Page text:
Chicago construction employment declines 3% in year because of COVID-19

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The Chicago area has seen a 3 per cent decline in construction employment in the year ended in November — reflecting the COVID-19 pandemic’s effect on the industry. Other areas of the state fared better or worse, depending on local conditions, according to US Labor Department data compiled and analyzed by the Associated General Contractors of America (AGC).

Statewide, construction employment declined by 4,800 or 2% to 222,600 from 227,400.

Here is a detailed list by market area.The numbers represent employment in November 2019, 2020, the actual gain/loss, the percentage change, and the national ranking.

  • Statewide Construction 227,400 222,600 -4,800 -2%
  • Statewide Mining, Logging, and Construction 235,700 229,600 -6,100 -3%
  • Bloomington Mining, Logging, and Construction 2,800 2,800 0 0% 123
  • Champaign-Urbana Mining, Logging, and Construction 3,800 3,800 0 0% 123
  • Chicago-Naperville-Arlington Heights Div. Construction 135,000 130,500 -4,500 -3% 186
  • Danville Mining, Logging, and Construction 600 600 0 0% 123
  • Davenport-Moline-Rock Island, IA-IL Mining, Logging, and Construction 10,300 10,200 -100 -1% 161
  • Decatur Mining, Logging, and Construction 3,100 2,400 -700 -23% 349
  • Elgin Div. Construction 14,600 13,800 -800 -5% 226
  • Kankakee Mining, Logging, and Construction 1,400 1,300 -100 -7% 248
  • Lake County-Kenosha County, IL-WI Div. Construction 15,900 16,100 200 1% 105
  • Peoria Mining, Logging, and Construction 7,600 7,500 -100 -1% 161
  • Rockford Mining, Logging, and Construction 5,900 5,100 -800 -14% 320
  • Springfield Mining, Logging, and Construction 3,300 2,800 -500 -15% 324
  • St. Louis, MO-IL Mining, Logging, and Construction 68,200 68,100 -100 -0.1% 156

Nationally, only 34 percent of the nation’s metro areas—just over one-third—added construction jobs from November 2019 to November 2020, AGCA reported. Association officials said large numbers of contractors are having to lay off workers once they complete projects begun before the pandemic because private owners and public agencies are hesitant to commit to new construction.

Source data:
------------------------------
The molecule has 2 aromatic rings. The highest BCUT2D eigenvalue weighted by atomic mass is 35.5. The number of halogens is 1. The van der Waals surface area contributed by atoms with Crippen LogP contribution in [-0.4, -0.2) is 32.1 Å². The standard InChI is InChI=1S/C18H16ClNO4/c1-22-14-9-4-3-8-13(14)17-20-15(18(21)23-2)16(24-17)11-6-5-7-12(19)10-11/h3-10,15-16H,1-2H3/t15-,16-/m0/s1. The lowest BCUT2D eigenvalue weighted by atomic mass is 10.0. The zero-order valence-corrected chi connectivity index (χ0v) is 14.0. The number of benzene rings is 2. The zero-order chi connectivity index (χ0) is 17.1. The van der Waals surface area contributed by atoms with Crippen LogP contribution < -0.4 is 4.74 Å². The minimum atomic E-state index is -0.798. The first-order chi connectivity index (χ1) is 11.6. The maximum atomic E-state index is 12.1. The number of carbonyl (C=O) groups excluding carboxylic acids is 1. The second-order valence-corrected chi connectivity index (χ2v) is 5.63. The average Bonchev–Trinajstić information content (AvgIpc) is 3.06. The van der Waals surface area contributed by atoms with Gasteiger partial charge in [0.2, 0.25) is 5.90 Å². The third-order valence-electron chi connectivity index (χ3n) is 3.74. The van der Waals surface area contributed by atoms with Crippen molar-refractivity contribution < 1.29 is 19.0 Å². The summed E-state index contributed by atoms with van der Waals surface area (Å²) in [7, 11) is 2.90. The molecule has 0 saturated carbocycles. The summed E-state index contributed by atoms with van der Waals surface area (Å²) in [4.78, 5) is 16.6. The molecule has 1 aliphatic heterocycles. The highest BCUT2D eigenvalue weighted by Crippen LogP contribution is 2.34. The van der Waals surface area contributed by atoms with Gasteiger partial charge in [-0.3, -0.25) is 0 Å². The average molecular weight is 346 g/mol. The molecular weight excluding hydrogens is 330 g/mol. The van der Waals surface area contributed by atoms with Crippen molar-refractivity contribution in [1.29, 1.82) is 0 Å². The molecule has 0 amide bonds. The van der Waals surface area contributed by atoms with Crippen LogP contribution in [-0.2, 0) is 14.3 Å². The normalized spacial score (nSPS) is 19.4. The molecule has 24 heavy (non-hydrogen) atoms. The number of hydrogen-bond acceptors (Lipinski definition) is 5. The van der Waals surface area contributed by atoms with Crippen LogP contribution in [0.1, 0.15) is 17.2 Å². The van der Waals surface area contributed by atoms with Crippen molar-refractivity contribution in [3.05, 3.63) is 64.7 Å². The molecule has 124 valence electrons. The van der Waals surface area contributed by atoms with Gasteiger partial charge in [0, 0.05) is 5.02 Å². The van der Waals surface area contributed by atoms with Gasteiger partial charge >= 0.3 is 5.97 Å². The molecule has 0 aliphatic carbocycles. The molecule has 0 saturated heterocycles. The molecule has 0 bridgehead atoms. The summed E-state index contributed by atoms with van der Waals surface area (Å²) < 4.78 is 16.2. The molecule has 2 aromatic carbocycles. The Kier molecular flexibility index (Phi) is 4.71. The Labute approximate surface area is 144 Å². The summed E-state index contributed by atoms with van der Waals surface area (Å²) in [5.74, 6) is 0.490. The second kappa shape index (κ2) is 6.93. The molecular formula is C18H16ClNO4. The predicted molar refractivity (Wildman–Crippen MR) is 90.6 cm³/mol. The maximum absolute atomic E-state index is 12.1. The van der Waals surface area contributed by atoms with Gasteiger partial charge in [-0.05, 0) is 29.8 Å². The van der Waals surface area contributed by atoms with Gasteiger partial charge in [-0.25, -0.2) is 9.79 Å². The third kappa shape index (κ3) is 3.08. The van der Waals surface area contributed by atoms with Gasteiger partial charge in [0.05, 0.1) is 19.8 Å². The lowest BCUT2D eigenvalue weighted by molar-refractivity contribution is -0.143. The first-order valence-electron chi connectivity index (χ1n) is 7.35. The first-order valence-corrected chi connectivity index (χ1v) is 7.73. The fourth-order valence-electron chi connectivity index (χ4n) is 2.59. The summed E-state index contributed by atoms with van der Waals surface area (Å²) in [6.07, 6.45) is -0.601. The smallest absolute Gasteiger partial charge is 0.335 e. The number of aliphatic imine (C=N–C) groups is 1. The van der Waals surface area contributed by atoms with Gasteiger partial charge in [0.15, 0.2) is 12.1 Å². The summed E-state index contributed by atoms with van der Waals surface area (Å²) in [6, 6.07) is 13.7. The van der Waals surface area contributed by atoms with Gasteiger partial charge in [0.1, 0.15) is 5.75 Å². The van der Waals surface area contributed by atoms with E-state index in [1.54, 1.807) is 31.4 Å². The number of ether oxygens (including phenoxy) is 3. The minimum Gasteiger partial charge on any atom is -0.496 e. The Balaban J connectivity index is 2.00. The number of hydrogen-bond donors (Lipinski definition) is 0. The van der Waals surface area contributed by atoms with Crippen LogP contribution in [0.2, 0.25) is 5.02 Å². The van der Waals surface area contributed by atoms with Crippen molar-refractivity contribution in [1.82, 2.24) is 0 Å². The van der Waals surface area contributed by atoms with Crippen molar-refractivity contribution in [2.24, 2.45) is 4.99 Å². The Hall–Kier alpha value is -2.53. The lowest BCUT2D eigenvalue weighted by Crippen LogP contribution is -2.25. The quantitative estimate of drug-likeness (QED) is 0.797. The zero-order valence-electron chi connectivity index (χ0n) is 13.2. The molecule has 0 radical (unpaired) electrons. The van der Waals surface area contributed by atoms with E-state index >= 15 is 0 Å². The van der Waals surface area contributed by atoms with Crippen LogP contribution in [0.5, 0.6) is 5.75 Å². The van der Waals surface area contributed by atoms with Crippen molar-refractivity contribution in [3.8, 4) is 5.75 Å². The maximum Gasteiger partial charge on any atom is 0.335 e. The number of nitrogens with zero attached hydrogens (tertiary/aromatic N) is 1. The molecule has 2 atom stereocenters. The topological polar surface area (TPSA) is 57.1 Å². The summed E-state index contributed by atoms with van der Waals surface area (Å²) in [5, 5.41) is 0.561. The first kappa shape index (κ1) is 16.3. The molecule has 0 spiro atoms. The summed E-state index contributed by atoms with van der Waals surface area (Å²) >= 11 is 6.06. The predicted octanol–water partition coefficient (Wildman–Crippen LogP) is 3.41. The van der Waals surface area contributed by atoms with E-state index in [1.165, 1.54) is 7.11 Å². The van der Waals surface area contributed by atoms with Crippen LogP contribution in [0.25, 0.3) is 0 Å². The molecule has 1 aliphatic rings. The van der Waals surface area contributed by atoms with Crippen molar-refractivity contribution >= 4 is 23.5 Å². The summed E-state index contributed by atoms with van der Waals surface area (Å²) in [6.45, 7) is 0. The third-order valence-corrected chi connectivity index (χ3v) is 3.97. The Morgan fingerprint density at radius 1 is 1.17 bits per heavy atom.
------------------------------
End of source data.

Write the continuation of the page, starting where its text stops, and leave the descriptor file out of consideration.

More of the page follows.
“Canceled and postponed projects appear to be more common than new starts for far too many contractors,” said Ken Simonson, the association’s chief economist. “Our association’s 2021 Construction Hiring and Business Outlook Survey found three times more contractors have experienced postponements and cancellations than new or expanded projects.”

Construction employment fell in 203, or 57 percent, of 358 metro areas between November 2019 and November 2020. Construction employment was stagnant in 33 additional metro areas, while only 122 metro areas—34 percent—added construction jobs during the past year.

Houston-The Woodlands-Sugar Land, Texas lost the most construction jobs over that span (-22,500 jobs, -9 percent), followed by New York City (-16,700 jobs, -11 percent); Midland, Texas (-9,800 jobs, -25 percent); Montgomery-Bucks-Chester counties, Pa. (-8,800 jobs, -16 percent); and Oakland-Hayward-Berkeley, Calif. (-8,400 jobs, -11 percent). Brockton-Bridgewater-Easton, Mass. had the largest percentage decline (-40 percent, -2,200 jobs), followed by Altoona, Pa. (-35 percent, -1,100 jobs); Bloomsburg-Berwick, Pa. (-31 percent, -400 jobs); Johnstown, Pa. (-31 percent, -800 jobs); and East Stroudsburg, Pa. (-30 percent, -600 jobs).

Phoenix-Mesa-Scottsdale, Ariz. added the most construction jobs over the year (4,700 jobs, 3 percent), followed by Baltimore-Columbia-Towson, Md. (4,500 jobs, 5 percent); Boise, Idaho (4,300 jobs, 16 percent); Dallas-Plano-Irving, Texas (3,700 jobs, 2 percent); and Seattle-Bellevue-Everett, Wash. (3,600 jobs, 3 percent). Walla Walla, Wash. had the highest percentage increase (17 percent, 200 jobs), followed by Boise; Oshkosh-Neenah, Wisc. (16 percent, 900 jobs); and Springfield, Mo. (16 percent, 1,500 jobs).

Association officials said many metro areas were likely to lose more construction jobs amid declining demand and continued project cancellations and delays. They added that a clearer picture of what is in store for the industry will emerge on Thursday, January 7, when the association releases the 2021 Construction Hiring and Business Outlook it prepared with Sage.

“Construction employment is likely to fall further in many parts of the country as the coronavirus continues to weigh on demand for nonresidential projects,” said Stephen E. Sandherr, the association’s chief executive officer. “Unless market conditions change rapidly, this year is likely to prove very challenging for many construction employers.”

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